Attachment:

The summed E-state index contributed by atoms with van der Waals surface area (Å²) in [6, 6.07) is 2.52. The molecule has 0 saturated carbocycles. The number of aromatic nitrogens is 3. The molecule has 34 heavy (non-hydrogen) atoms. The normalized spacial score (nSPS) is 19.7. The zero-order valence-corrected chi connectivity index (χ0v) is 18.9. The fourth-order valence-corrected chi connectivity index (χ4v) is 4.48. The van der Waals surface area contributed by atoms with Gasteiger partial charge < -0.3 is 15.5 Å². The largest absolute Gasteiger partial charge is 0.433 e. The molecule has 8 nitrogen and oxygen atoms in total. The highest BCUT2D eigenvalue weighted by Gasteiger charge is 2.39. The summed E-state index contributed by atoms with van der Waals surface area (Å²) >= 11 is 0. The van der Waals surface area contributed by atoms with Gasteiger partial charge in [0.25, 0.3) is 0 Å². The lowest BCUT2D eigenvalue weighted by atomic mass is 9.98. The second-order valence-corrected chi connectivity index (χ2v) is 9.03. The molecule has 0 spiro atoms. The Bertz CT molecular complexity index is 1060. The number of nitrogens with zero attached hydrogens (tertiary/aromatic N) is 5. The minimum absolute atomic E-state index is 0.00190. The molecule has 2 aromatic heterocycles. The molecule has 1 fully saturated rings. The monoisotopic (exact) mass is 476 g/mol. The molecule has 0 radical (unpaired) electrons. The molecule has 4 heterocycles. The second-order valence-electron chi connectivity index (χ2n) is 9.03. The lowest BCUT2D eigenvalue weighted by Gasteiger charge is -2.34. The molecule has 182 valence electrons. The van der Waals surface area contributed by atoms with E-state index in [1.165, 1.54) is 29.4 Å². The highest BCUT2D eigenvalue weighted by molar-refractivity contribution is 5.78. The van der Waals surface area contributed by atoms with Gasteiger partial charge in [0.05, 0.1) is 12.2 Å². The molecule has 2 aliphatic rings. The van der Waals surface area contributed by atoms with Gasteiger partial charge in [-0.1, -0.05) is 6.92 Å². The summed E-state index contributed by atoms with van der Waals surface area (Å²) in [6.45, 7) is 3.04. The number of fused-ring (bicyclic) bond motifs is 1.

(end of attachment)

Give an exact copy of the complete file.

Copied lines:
The summed E-state index contributed by atoms with van der Waals surface area (Å²) in [6, 6.07) is 2.52. The molecule has 0 saturated carbocycles. The number of aromatic nitrogens is 3. The molecule has 34 heavy (non-hydrogen) atoms. The normalized spacial score (nSPS) is 19.7. The zero-order valence-corrected chi connectivity index (χ0v) is 18.9. The fourth-order valence-corrected chi connectivity index (χ4v) is 4.48. The van der Waals surface area contributed by atoms with Gasteiger partial charge < -0.3 is 15.5 Å². The largest absolute Gasteiger partial charge is 0.433 e. The molecule has 8 nitrogen and oxygen atoms in total. The highest BCUT2D eigenvalue weighted by Gasteiger charge is 2.39. The summed E-state index contributed by atoms with van der Waals surface area (Å²) >= 11 is 0. The van der Waals surface area contributed by atoms with Gasteiger partial charge in [0.25, 0.3) is 0 Å². The lowest BCUT2D eigenvalue weighted by atomic mass is 9.98. The second-order valence-corrected chi connectivity index (χ2v) is 9.03. The molecule has 0 spiro atoms. The Bertz CT molecular complexity index is 1060. The number of nitrogens with zero attached hydrogens (tertiary/aromatic N) is 5. The minimum absolute atomic E-state index is 0.00190. The molecule has 2 aromatic heterocycles. The molecule has 1 fully saturated rings. The monoisotopic (exact) mass is 476 g/mol. The molecule has 0 radical (unpaired) electrons. The molecule has 4 heterocycles. The second-order valence-electron chi connectivity index (χ2n) is 9.03. The lowest BCUT2D eigenvalue weighted by Gasteiger charge is -2.34. The molecule has 182 valence electrons. The van der Waals surface area contributed by atoms with E-state index in [1.165, 1.54) is 29.4 Å². The highest BCUT2D eigenvalue weighted by molar-refractivity contribution is 5.78. The van der Waals surface area contributed by atoms with Gasteiger partial charge in [0.05, 0.1) is 12.2 Å². The molecule has 2 aliphatic rings. The van der Waals surface area contributed by atoms with Gasteiger partial charge in [-0.1, -0.05) is 6.92 Å². The summed E-state index contributed by atoms with van der Waals surface area (Å²) in [6.45, 7) is 3.04. The number of fused-ring (bicyclic) bond motifs is 1.